The Electric Commentary

Monday, April 25, 2005

Dan Drezner on the Average American

Dan Drezner links to all sorts of good stuff this morning, in praise of the average American. This piece by Steven Johnson in the New York Times Magazine is especially interesting:

For decades, we've worked under the assumption that mass culture follows a path declining steadily toward lowest-common-denominator standards, presumably because the ''masses'' want dumb, simple pleasures and big media companies try to give the masses what they want. But as that ''24'' episode suggests, the exact opposite is happening: the culture is getting more cognitively demanding, not less. To make sense of an episode of ''24,'' you have to integrate far more information than you would have a few decades ago watching a comparable show. Beneath the violence and the ethnic stereotypes, another trend appears: to keep up with entertainment like ''24,'' you have to pay attention, make inferences, track shifting social relationships. This is what I call the Sleeper Curve: the most debased forms of mass diversion -- video games and violent television dramas and juvenile sitcoms -- turn out to be nutritional after all.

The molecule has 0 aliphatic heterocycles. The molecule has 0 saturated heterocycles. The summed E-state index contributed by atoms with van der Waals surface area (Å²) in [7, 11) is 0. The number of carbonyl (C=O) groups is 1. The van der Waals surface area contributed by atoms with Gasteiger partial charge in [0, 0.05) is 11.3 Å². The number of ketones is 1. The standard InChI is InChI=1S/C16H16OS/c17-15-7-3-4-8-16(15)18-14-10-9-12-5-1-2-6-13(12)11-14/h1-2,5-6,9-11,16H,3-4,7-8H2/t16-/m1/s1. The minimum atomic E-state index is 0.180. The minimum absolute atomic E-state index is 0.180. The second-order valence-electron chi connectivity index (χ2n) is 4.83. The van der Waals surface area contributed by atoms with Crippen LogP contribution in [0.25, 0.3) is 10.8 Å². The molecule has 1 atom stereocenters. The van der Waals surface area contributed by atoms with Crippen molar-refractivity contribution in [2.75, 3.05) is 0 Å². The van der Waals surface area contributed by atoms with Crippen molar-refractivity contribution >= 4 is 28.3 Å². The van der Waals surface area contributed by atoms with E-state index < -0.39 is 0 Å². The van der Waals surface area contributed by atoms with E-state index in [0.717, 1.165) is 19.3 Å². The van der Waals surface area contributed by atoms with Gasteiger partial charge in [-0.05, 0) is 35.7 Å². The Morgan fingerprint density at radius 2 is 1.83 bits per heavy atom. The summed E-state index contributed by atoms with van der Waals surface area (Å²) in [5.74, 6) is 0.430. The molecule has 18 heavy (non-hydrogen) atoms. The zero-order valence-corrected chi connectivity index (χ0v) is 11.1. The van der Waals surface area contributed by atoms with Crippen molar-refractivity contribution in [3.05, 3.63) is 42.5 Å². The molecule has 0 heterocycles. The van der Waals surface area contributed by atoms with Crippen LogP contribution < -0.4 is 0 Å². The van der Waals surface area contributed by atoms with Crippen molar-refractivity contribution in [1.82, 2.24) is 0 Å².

This article raises several good points about how television shows have increased in complexity under the noses of many television critics. Johnson is absolutely right; too many people judge a TV show's value by looking at the violence content or the sex content, but in reality, a show like Deadwood, which contains every form of vulgarity known to man on a regular basis, is a much more complicated and interesting show than the hokum that they used to peddle out as entertainment.

Read the whole thing.


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